The therapy or consulting room is inherently a unique situation. It’s a place where you can reveal your darkest secrets and know that the counselor is legally and ethically bound to keep those secrets unless you are harming someone who is helpless and can’t protect themselves. It’s important to remember that the counseling room is a laboratory where you can learn new skills and practice them, but it’s not real life.

As you begin to change and grow, your counselor should help you to transfer the skills you’ve learned as a result of the counseling process into your life outside the counseling room. Ideally, your counseling experience will have increased your level of hope and raised your self-esteem.

For more about hope, please see – Hope

For more on the process of counseling, please see the category – Counseling and Therapy

Staying connected with David Joel Miller

Six David Joel Miller Books are available now!

Bumps on the Road of Life. Whether you struggle with anxiety, depression, low motivation, or addiction, you can recover. Bumps on the Road of Life is the story of how people get off track and how to get your life out of the ditch.

Dark Family Secrets: Some family secrets can be deadly.

What if your family secrets put you in danger?

Letters from the Dead The third in the Arthur Mitchell mystery series.

What would you do if you found a letter to a detective describing a crime and you knew the writer and detective were dead?

Casino Robbery is a novel about a man with PTSD who must cope with his symptoms to solve a mystery and create a new life.

Planned Accidents  The second Arthur Mitchell and Plutus mystery.

Sasquatch. Wandering through a hole in time, they encounter Sasquatch. Can they survive?

For these and my upcoming books; please visit my Author Page – David Joel Miller

Books are now available on Amazon.

Want the latest blog posts as they publish? Subscribe to this blog.

For videos see: Counselorssoapbox YouTube Video Channel

Want the latest on news from recoveryland, the field of counseling, my writing projects, speaking, and teaching? Please sign up for my newsletter at – Newsletter. I promise not to share your email or to send you spam, and you can unsubscribe at any time.

For more about David Joel Miller and my work in the areas of mental health, substance abuse, and Co-occurring disorders, see my Facebook author’s page, davidjoelmillerwriter.

Careless.

Sunday Inspiration.     Post by David Joel Miller.

Careless.
Photo courtesy of Pixabay.com

“Whoever is careless with the truth in small matters cannot be trusted with important matters”

― Albert Einstein

“She has learned that her body is precious, and it mustn’t be offered carelessly ever again, as it holds a direct connection to her heart.”

― Steve Martin, Shopgirl

“Nothing is more deceitful,” said Darcy, “than the appearance of humility. It is often only carelessness of opinion, and sometimes an indirect boast.”

― Jane Austen, Pride, and Prejudice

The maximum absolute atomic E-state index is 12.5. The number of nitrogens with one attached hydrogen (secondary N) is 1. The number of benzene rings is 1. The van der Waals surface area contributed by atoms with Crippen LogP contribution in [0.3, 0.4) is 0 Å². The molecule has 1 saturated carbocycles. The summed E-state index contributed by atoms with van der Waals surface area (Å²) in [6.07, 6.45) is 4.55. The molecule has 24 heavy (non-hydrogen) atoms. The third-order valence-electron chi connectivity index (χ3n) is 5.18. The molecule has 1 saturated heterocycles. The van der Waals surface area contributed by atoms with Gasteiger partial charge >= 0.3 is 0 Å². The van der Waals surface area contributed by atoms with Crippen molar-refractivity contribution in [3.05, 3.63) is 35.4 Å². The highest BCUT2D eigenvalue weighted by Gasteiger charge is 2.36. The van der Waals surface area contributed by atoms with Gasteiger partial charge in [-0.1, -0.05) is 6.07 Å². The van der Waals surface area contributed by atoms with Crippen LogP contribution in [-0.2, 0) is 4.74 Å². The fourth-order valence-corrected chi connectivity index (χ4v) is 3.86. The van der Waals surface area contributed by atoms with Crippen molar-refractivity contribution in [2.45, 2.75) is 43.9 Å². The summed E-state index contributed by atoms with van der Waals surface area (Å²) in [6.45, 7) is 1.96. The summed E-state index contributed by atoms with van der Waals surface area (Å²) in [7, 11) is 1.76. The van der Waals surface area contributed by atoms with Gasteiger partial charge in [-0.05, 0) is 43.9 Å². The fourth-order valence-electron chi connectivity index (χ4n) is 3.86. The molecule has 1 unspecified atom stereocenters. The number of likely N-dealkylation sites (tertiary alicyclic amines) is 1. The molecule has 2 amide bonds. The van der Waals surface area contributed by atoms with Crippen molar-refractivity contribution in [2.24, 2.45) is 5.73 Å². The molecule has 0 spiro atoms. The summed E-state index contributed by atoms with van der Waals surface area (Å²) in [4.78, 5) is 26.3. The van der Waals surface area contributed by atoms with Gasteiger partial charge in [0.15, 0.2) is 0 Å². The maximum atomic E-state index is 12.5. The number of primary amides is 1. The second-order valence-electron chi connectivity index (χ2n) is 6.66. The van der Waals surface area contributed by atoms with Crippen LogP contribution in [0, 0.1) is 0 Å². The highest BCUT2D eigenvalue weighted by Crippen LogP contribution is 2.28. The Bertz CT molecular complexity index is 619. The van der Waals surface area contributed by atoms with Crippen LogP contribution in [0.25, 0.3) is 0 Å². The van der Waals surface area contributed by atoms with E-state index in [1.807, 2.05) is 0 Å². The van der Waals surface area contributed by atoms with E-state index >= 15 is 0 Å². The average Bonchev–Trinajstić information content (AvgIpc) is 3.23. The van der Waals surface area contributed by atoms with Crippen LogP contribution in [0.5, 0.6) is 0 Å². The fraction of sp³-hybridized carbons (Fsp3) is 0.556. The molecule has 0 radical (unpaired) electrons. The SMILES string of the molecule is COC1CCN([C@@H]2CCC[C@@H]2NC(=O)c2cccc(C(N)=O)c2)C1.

Wanted to share some inspirational quotes with you.  Today seemed like a good time to do this. There are an estimated 100,000 words in the English language that are feelings related. Some emotions are pleasant, and some are unpleasant, but all feelings can provide useful information. If any of these quotes strike a chord with you, please share them.

Look at these related posts for more on this topic and other feelings.

Emotions and Feelings.

Inspiration

Memories.

Sunday Inspiration.     Post by David Joel Miller.

Memories pictures

Memories.
Photo courtesy of Pixabay.com

“We all have our time machines, don’t we. Those that take us back are memories…And those that carry us forward, are dreams.”

― H.G. Wells

“What matters in life is not what happens to you but what you remember and how you remember it.”

― Gabriel Garcia Marquez

Wanted to share some inspirational quotes with you.  Today seemed like a good time to do this. There are an estimated 100,000 words in the English language that are feelings related. Some emotions are pleasant, and some are unpleasant, but all feelings can provide useful information. If any of these quotes strike a chord with you, please share them.

Look at these related posts for more on this topic and other feelings.

Emotions and Feelings.

Inspiration

Graduation.

Sunday Inspiration.     Post by David Joel Miller.

Graduation.
Photo courtesy of Pixabay.com

“Helen Keller was blind and deaf when she graduated from college with honors. So, what’s your problem?”

― Charles Stanley

“Life is like college; may I graduate and earn some honors.”

― Louisa May Alcott

“I told graduates to not be afraid to fail, and I still believe that. But today I tell you that whether you fear it or not, disappointment will come. The beauty is that through disappointment, you can gain clarity, and with clarity comes conviction and true originality.”

― Conan O’Brien

Wanted to share some inspirational quotes with you.  Today seemed like a good time to do this. There are an estimated 100,000 words in the English language that are feelings related. Some emotions are pleasant, and some are unpleasant, but all feelings can provide useful information. If any of these quotes strike a chord with you, please share them.

Look at these related posts for more on this topic and other feelings.

Emotions and Feelings.

Inspiration

Mother

Mother.

Sunday Inspiration.     Post by David Joel Miller.

Mother.
Photo courtesy of Pixabay.com

“(24/7) once you sign on to be a mother, that’s the only shift they offer.”

― Jodi Picoult, My Sister’s Keeper

“A mother is the truest friend we have, when trials heavy and sudden fall upon us; when adversity takes the place of prosperity; when friends desert us; when trouble thickens around us, still will she cling to us, and endeavor by her kind precepts and counsels to dissipate the clouds of darkness, and cause peace to return to our hearts.”